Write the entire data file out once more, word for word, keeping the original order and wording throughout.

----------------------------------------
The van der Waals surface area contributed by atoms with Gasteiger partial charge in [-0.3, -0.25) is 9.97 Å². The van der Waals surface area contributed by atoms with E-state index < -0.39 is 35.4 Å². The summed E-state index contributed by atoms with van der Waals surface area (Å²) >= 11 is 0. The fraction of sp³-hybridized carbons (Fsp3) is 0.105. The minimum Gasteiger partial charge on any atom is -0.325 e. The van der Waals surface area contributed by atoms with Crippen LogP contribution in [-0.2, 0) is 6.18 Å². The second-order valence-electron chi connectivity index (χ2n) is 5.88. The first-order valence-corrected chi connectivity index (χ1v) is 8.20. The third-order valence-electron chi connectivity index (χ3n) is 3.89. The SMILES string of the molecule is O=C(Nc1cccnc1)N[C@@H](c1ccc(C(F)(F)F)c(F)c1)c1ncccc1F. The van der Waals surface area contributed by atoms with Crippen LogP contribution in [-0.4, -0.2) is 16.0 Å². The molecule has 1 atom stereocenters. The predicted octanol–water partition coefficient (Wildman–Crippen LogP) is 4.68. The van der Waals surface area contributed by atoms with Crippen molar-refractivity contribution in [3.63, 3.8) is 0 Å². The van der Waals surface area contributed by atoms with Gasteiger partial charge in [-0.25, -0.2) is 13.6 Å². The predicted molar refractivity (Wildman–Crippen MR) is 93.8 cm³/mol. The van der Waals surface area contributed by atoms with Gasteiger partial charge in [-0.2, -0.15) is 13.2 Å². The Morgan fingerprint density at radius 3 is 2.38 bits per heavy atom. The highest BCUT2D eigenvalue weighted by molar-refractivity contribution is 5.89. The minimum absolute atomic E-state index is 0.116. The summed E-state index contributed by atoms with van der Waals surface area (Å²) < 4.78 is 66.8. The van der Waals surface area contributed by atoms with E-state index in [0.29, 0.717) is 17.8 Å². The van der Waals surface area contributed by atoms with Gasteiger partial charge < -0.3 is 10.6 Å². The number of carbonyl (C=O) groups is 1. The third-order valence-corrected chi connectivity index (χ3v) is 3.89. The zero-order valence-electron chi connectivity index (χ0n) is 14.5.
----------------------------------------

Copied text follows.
The van der Waals surface area contributed by atoms with Gasteiger partial charge in [-0.3, -0.25) is 9.97 Å². The van der Waals surface area contributed by atoms with E-state index < -0.39 is 35.4 Å². The summed E-state index contributed by atoms with van der Waals surface area (Å²) >= 11 is 0. The fraction of sp³-hybridized carbons (Fsp3) is 0.105. The minimum Gasteiger partial charge on any atom is -0.325 e. The van der Waals surface area contributed by atoms with Crippen LogP contribution in [-0.2, 0) is 6.18 Å². The second-order valence-electron chi connectivity index (χ2n) is 5.88. The first-order valence-corrected chi connectivity index (χ1v) is 8.20. The third-order valence-electron chi connectivity index (χ3n) is 3.89. The SMILES string of the molecule is O=C(Nc1cccnc1)N[C@@H](c1ccc(C(F)(F)F)c(F)c1)c1ncccc1F. The van der Waals surface area contributed by atoms with Crippen LogP contribution in [-0.4, -0.2) is 16.0 Å². The molecule has 1 atom stereocenters. The predicted octanol–water partition coefficient (Wildman–Crippen LogP) is 4.68. The van der Waals surface area contributed by atoms with Crippen molar-refractivity contribution in [3.63, 3.8) is 0 Å². The van der Waals surface area contributed by atoms with Gasteiger partial charge in [-0.25, -0.2) is 13.6 Å². The predicted molar refractivity (Wildman–Crippen MR) is 93.8 cm³/mol. The van der Waals surface area contributed by atoms with Gasteiger partial charge in [-0.2, -0.15) is 13.2 Å². The Morgan fingerprint density at radius 3 is 2.38 bits per heavy atom. The highest BCUT2D eigenvalue weighted by molar-refractivity contribution is 5.89. The minimum absolute atomic E-state index is 0.116. The summed E-state index contributed by atoms with van der Waals surface area (Å²) < 4.78 is 66.8. The van der Waals surface area contributed by atoms with E-state index in [0.29, 0.717) is 17.8 Å². The van der Waals surface area contributed by atoms with Gasteiger partial charge < -0.3 is 10.6 Å². The number of carbonyl (C=O) groups is 1. The third-order valence-corrected chi connectivity index (χ3v) is 3.89. The zero-order valence-electron chi connectivity index (χ0n) is 14.5.